What happens to children when their parents lose their jobs? My intuition is that job losses stress families and put children at increased risk of child abuse. But Jason Lindo, Jessamyn Schaller, and Benjamin Hansen have surprising data saying that the answer is more interesting than that.
Previous data suggested that my intuition was wrong and that hard economic times have little influence on child abuse. For example,
Despite the onset of our most recent recession and the declines in family income that followed, victimization rates have actually fallen slightly from 2007 to 2010 (from 9.6 per 1,000 children to 9.2 per 1,000 children)…
The graph below shows the association between unemployment in California (the broken lines) and four measures of officially-reported child abuse (the solid lines).
Notice, for example, how unemployment rockets up starting in 2007, but child abuse rates do not. (This lack of association may have occurred in part because the recession reduced the ability of the state to find and report child abuse. However, I don’t think this was a threat to Lindo’s analyses.)
The authors took a fresh look at the issue of unemployment and child abuse using California county data from 1996 to 2009. The problem with looking at the simple correlation between unemployment and child abuse is that many other factors, most of them unmeasured, affect both variables. So what Lindo and colleagues did was to look at county-specific fluctuations in unemployment and child abuse. A county-specific fluctuation is how, for example, 2005 unemployment in Los Angeles County deviated from both historical LA County unemployment levels and 2005 California-wide levels. Lindo and colleagues reasoned that local deviations for unemployment (or child abuse) in a specific county and year would be relatively uncontaminated by trends in other social factors. And therefore if they found that local upticks in unemployment corresponded to local upticks in child abuse, this would be strong evidence that increased unemployment causes child abuse.
In the graph below, the vertical axis is the percentage increase in county-specific child abuse associated with a 0.1% increase in county-specific layoffs.
The pink bar on the left represents a 0.68% increase in child abuse associated with layoffs of all workers. This increase was so small that it was not statistically different from zero. The blue and green bars, however, are the effects of layoffs of female and male workers respectively. They show that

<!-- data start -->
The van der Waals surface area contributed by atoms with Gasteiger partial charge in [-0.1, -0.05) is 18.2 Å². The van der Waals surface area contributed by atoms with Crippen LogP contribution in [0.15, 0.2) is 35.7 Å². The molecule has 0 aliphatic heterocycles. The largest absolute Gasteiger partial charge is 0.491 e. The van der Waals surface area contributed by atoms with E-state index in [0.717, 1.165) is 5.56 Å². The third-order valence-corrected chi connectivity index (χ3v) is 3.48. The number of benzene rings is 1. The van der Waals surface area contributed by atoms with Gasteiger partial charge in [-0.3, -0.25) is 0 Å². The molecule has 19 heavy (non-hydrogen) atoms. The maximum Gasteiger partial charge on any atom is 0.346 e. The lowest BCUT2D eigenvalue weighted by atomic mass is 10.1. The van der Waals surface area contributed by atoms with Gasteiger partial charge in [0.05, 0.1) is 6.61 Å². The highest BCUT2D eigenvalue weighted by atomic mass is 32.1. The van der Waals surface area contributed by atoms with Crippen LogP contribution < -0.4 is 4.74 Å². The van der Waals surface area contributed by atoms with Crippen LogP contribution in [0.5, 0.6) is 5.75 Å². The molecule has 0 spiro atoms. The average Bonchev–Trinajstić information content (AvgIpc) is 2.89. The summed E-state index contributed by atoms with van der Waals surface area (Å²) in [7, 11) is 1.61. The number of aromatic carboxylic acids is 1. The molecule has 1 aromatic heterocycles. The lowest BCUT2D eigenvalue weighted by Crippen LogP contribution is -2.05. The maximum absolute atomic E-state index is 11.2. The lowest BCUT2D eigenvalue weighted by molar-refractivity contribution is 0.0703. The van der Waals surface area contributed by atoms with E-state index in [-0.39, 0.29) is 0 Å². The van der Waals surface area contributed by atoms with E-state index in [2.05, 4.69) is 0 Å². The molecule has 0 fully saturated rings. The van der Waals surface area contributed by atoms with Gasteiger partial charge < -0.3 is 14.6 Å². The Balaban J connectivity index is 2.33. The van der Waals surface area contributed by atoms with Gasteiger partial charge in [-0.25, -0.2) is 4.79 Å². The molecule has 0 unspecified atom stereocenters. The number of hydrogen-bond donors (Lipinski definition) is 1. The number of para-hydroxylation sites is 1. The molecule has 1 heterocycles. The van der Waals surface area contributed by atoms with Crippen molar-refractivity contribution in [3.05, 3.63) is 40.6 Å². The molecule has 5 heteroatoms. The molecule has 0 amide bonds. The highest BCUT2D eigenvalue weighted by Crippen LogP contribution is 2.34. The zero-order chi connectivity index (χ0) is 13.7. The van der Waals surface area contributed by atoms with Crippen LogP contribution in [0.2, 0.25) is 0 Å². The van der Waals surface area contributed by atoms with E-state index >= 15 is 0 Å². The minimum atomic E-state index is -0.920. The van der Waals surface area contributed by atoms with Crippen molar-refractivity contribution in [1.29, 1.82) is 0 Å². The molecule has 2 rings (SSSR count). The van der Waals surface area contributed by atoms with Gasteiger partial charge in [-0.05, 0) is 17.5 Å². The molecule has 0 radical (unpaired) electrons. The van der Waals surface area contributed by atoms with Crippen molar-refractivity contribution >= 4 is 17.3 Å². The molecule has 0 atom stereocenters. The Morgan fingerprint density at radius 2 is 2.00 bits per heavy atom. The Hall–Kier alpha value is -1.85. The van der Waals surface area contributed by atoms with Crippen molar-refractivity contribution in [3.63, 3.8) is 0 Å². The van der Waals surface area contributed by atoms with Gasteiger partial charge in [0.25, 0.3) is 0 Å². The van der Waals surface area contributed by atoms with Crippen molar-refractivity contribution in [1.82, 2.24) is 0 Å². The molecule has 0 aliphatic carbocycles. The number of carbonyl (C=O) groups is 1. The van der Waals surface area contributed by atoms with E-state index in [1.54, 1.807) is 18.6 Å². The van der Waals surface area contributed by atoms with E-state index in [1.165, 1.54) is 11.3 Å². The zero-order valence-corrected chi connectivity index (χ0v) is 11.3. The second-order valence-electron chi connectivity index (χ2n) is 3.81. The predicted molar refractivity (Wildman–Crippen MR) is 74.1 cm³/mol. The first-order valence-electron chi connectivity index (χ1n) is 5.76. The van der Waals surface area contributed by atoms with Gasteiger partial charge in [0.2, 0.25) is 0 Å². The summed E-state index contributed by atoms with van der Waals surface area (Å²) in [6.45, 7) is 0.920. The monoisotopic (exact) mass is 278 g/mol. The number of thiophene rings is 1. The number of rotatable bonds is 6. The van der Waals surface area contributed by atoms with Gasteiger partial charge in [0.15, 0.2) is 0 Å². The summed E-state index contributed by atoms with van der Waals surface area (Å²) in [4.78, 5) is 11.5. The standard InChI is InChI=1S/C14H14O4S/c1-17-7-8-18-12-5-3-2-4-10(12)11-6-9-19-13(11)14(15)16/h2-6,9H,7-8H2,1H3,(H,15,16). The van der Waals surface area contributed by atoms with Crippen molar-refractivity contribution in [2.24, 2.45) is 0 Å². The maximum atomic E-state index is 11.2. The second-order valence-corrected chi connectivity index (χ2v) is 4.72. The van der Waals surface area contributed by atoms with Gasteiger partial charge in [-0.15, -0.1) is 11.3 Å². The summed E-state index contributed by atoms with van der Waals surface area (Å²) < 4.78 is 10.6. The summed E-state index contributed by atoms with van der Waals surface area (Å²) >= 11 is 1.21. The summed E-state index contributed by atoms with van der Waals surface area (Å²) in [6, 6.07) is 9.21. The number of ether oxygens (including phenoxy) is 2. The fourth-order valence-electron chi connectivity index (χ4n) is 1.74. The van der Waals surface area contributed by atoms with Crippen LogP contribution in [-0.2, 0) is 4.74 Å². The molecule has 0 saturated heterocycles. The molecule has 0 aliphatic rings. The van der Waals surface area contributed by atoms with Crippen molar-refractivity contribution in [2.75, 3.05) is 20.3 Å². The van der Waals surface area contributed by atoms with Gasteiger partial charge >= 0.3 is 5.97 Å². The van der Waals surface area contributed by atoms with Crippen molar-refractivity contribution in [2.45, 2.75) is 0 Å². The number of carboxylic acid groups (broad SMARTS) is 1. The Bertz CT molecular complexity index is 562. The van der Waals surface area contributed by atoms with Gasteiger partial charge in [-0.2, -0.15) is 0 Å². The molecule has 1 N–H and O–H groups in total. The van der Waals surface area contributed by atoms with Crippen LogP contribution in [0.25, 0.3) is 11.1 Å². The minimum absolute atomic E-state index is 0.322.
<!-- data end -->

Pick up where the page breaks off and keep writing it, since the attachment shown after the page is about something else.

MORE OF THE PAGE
a 0.1% increase in the fraction of working-age males being laid off leads to a 3.09% increase in the number of reports of abuse. In contrast, the point estimates imply that 0.1% increase in the fraction of working-age females being laid off leads to a 3.27% reduction in the number of reports of abuse. [Emphasis added, both effects statistically significant.]
So layoffs have large and opposite effects on child abuse, depending on whether men or women are laid off.
Lindo and colleagues have a plausible explanation for this. Female layoffs increase the proportion of time children are with mom. Male layoffs increase the proportion they are with dad. Both genders abuse children, but a man is about three times more likely to abuse on a per hour basis than a woman.
So much for my intuitions: I thought the story was about stress, but it is also about time and gender. This study tells us to look at how the effect of a treatment or a risk factor varies depending on the person it is applied to. This is why research study populations should be as diverse as is practicable. When it makes sense, we should include both adults and children, or men and women, and carry out the analyses that look for heterogeneity of effects. This is the motivation behind personalized medicine: finding out what works for whom.
The policy upshot of some previous research on unemployment and child abuse was that although reducing unemployment is a very good thing, it probably won’t do much to reduce child abuse. This study doesn’t change that conclusion. But it does suggest that we need to do a better job of socializing men to be authoritative, effective, and non-abusive parents.